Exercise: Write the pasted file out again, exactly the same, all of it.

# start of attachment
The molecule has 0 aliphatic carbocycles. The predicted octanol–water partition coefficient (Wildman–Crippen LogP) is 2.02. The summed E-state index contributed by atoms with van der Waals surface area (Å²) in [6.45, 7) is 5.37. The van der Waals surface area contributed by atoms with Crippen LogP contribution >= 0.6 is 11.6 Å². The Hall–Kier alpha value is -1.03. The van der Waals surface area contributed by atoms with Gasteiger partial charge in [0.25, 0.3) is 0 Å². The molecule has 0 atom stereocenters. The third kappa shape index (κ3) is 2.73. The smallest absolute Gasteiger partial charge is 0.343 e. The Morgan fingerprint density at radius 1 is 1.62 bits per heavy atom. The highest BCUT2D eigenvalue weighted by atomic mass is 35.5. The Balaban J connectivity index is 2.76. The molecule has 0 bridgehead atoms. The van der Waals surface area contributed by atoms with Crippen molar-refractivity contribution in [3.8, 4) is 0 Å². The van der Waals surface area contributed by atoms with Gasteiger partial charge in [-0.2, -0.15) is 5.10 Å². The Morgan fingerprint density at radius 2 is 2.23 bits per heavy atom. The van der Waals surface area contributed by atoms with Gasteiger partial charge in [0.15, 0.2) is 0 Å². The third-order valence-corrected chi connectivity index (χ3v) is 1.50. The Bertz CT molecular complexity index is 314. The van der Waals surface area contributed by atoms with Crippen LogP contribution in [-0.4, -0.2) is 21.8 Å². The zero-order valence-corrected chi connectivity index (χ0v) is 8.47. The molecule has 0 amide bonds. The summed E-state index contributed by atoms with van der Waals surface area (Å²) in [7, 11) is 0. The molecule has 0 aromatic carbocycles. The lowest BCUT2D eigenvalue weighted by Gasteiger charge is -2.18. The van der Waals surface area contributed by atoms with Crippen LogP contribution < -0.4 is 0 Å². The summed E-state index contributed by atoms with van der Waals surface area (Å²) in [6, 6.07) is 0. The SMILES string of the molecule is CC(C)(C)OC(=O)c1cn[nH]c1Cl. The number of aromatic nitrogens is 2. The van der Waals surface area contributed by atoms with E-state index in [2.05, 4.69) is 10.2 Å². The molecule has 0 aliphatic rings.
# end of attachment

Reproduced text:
The molecule has 0 aliphatic carbocycles. The predicted octanol–water partition coefficient (Wildman–Crippen LogP) is 2.02. The summed E-state index contributed by atoms with van der Waals surface area (Å²) in [6.45, 7) is 5.37. The van der Waals surface area contributed by atoms with Crippen LogP contribution >= 0.6 is 11.6 Å². The Hall–Kier alpha value is -1.03. The van der Waals surface area contributed by atoms with Gasteiger partial charge in [0.25, 0.3) is 0 Å². The molecule has 0 atom stereocenters. The third kappa shape index (κ3) is 2.73. The smallest absolute Gasteiger partial charge is 0.343 e. The Morgan fingerprint density at radius 1 is 1.62 bits per heavy atom. The highest BCUT2D eigenvalue weighted by atomic mass is 35.5. The Balaban J connectivity index is 2.76. The molecule has 0 bridgehead atoms. The van der Waals surface area contributed by atoms with Crippen molar-refractivity contribution in [3.8, 4) is 0 Å². The van der Waals surface area contributed by atoms with Gasteiger partial charge in [-0.2, -0.15) is 5.10 Å². The Morgan fingerprint density at radius 2 is 2.23 bits per heavy atom. The van der Waals surface area contributed by atoms with Gasteiger partial charge in [0.15, 0.2) is 0 Å². The third-order valence-corrected chi connectivity index (χ3v) is 1.50. The Bertz CT molecular complexity index is 314. The van der Waals surface area contributed by atoms with Crippen LogP contribution in [-0.4, -0.2) is 21.8 Å². The zero-order valence-corrected chi connectivity index (χ0v) is 8.47. The molecule has 0 amide bonds. The summed E-state index contributed by atoms with van der Waals surface area (Å²) in [7, 11) is 0. The molecule has 0 aromatic carbocycles. The lowest BCUT2D eigenvalue weighted by Gasteiger charge is -2.18. The van der Waals surface area contributed by atoms with Crippen LogP contribution < -0.4 is 0 Å². The summed E-state index contributed by atoms with van der Waals surface area (Å²) in [6, 6.07) is 0. The SMILES string of the molecule is CC(C)(C)OC(=O)c1cn[nH]c1Cl. The number of aromatic nitrogens is 2. The van der Waals surface area contributed by atoms with E-state index in [2.05, 4.69) is 10.2 Å². The molecule has 0 aliphatic rings.